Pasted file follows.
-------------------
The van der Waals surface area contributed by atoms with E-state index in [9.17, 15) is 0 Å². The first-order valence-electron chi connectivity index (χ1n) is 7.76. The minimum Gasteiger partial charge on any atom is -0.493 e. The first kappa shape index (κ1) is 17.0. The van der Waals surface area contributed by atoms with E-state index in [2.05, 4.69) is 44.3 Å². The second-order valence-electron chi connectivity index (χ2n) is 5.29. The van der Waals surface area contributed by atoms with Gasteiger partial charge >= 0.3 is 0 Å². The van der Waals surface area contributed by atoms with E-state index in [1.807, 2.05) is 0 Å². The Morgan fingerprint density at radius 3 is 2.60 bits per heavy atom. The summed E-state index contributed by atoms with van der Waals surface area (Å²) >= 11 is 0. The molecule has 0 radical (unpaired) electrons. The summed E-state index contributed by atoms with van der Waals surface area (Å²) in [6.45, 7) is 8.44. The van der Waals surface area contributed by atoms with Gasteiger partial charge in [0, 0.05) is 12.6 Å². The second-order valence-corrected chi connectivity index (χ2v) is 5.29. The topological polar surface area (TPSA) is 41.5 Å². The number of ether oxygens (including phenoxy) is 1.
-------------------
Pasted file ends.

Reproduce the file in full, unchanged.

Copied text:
The van der Waals surface area contributed by atoms with E-state index in [9.17, 15) is 0 Å². The first-order valence-electron chi connectivity index (χ1n) is 7.76. The minimum Gasteiger partial charge on any atom is -0.493 e. The first kappa shape index (κ1) is 17.0. The van der Waals surface area contributed by atoms with E-state index in [2.05, 4.69) is 44.3 Å². The second-order valence-electron chi connectivity index (χ2n) is 5.29. The van der Waals surface area contributed by atoms with Gasteiger partial charge >= 0.3 is 0 Å². The van der Waals surface area contributed by atoms with E-state index in [1.807, 2.05) is 0 Å². The Morgan fingerprint density at radius 3 is 2.60 bits per heavy atom. The summed E-state index contributed by atoms with van der Waals surface area (Å²) >= 11 is 0. The molecule has 0 radical (unpaired) electrons. The summed E-state index contributed by atoms with van der Waals surface area (Å²) in [6.45, 7) is 8.44. The van der Waals surface area contributed by atoms with Gasteiger partial charge in [0, 0.05) is 12.6 Å². The second-order valence-corrected chi connectivity index (χ2v) is 5.29. The topological polar surface area (TPSA) is 41.5 Å². The number of ether oxygens (including phenoxy) is 1.